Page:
Like most of the world, in March 2020 when the WHO declared COVID-19 a global pandemic, sending the great majority of people home to isolate, Bull showrunner Glenn Gordon Caron thought it would be a few weeks, max.
“I thought, this is maybe a four-to-six-week situation,” he told 10 play. “When it became a much longer situation, one that was going to have a much more meaningful legacy in everyone's lives, I thought, well, we have to speak to this.”
The fifth season of the courtroom drama inspired by the early career of Dr Phil McGraw, didn’t waste any time catching COVID. The very first episode is a kind of feverish dream in which the far-reaching effects of the pandemic are already dismantling the world we were all so used to, and the existential crisis is real.
“I was like everyone else,” Gordon Caron said, “trapped at home, basically quarantined. Michael Weatherly was quarantined, everyone in the cast and crew was quarantined. And there was a moment when I thought, are we ever going to be able to make the show again? Is anyone going to be able to make a show or a movie? Will there be, at least in the near term, a moment when you can get 200 people together to do anything?
"And that's really what gave birth to the whole idea of that opening episode, ‘My Corona’, which was Bull starting to wonder - has this thing that I’ve given my life to become obsolete? Am I extinct? … I've just brought a child into the world, perhaps that was a big mistake?”
Writing the pandemic into the story didn’t mean going back to the drawing board. Stories that were already going to take place, like Marissa’s divorce, now take place in the middle of COVID. The biggest challenge for characters and writers has been the changes made to how courtrooms operate.
As Gordon Caron points out, “They can't bring in what they call mirror jurors. What they used to do is, they would see who was on the jury and then try and find people who very closely match those people in terms of attitudes and demographics and those sorts of things. And they would have those people sitting in the courtroom so that they could quiz them at the end of the day and get a sense of how the jury is probably responding to the case.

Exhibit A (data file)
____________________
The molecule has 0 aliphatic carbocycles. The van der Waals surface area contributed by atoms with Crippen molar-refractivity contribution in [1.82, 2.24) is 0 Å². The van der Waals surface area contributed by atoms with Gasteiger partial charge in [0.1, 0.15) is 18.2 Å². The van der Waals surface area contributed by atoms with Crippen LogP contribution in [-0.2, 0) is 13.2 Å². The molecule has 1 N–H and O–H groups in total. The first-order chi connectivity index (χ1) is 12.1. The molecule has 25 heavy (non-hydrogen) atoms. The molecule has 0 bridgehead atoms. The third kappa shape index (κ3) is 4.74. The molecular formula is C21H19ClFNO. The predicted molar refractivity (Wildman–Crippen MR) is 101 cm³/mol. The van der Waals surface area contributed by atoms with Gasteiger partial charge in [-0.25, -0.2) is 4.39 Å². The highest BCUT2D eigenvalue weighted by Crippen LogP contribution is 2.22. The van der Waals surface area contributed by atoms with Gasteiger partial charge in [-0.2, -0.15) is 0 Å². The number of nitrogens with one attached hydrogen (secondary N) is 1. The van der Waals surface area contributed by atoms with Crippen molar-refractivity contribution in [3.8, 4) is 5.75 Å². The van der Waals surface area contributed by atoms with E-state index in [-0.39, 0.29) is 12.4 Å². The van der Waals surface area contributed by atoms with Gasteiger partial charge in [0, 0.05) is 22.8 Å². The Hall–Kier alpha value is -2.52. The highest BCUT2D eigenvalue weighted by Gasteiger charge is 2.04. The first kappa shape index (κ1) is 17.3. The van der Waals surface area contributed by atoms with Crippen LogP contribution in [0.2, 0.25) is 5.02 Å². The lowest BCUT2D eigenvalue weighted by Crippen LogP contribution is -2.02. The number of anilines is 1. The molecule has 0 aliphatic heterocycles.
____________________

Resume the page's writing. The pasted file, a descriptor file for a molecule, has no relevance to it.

“You can't bring people into the courtroom anymore. The public's not allowed in there. So it's changed in that they really now rely much more on Bull's instinct about the jurors and how they're processing the information that they're being given, and what this means in terms of the sculpting and crafting of the case.”
Gordon Caron believes the cases give each episode a “sense of propulsion”, but it’s the emotional connection audiences make with the main characters that brings them back, week after week. Not to mention the connection fans have with Michael Weatherly.
“He's bald, you know. Not a hair on his head. And much shorter than he looks on television, he's about four foot two.” He joked, (we’re pretty sure).
“No, I wouldn't be so bold as to say Michael and Bull are similar. Michael has a great devilish sense of humor and I think Bull does too. Michael has a really keen intellect, and Bull does too. I think Michael also has an innate curiosity about the world. I always joke, there are no short conversations with Michael Weatherly...that's because Michael's really, really bright, and he looks at situations from a fascinating perspective and point of view.”
Watch episodes of Bull on 10 play, and 8.30 Wednesdays on 10